Analysis of the differential diagnosis and assessment of pleuritic chest pain in young adultsAm J Med (1983)
AbstractThe most important problem in the approach to young patients with acute pleurisy is distinguishing those with idiopathic or viral pleurisy from patients with pulmonary embolism. Three clinical features are helpful in making this distinction: (1) pleural effusion(s) present on chest roentgenography, (2) history of predisposing factors for or past history of veno-occlusive disease, and (3) physical signs indicative of phlebitis. Lung scanning should be performed in patients with these findings. If results of scanning are highly characteristic of pulmonary embolism (segmental or lobar defect with ventilation/perfusion mismatch) in such a patient, anticoagulation may be considered immediately. Patients in whom scanning reveals indeterminate characteristics or abnormalities not characteristic of pulmonary embolism should undergo pulmonary angiography if other clinical features suggest that the probability of pulmonary embolism remains at least moderately high.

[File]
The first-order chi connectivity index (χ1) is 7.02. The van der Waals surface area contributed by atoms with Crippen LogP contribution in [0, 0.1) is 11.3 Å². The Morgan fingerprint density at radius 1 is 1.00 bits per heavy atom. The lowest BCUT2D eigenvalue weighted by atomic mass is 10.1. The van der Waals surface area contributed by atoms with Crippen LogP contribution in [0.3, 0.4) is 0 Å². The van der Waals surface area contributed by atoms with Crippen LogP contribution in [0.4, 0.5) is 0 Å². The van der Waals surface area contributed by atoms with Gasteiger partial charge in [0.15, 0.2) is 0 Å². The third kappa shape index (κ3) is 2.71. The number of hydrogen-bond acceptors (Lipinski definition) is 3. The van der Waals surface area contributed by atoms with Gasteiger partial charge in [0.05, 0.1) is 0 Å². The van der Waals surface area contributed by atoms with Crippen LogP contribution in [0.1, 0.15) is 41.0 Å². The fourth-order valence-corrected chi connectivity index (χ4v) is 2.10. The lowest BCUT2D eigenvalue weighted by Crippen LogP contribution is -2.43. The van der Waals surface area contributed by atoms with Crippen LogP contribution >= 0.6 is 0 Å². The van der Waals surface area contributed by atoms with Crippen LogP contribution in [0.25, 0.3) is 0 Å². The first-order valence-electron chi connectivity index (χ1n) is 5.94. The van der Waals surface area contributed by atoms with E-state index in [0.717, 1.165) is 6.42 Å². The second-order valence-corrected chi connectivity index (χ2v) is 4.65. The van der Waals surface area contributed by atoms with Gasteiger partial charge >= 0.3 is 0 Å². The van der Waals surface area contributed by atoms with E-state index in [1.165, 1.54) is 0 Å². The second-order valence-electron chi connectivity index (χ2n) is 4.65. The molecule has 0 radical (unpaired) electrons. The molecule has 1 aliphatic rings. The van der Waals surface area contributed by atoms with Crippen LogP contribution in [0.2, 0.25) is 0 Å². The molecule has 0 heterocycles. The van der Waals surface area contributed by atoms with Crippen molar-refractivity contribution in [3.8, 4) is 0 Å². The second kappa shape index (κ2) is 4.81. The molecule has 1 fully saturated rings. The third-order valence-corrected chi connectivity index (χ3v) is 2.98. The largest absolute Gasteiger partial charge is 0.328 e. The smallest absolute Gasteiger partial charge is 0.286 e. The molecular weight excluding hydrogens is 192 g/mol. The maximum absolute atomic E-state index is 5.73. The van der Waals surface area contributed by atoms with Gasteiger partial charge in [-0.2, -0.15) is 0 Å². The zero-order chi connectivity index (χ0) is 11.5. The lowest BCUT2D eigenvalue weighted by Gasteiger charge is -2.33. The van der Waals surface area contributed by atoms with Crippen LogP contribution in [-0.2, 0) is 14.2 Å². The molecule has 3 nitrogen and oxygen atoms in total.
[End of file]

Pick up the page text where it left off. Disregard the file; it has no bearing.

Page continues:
Citation InformationWilliam T. Branch. "Analysis of the differential diagnosis and assessment of pleuritic chest pain in young adults" Am J Med (1983)
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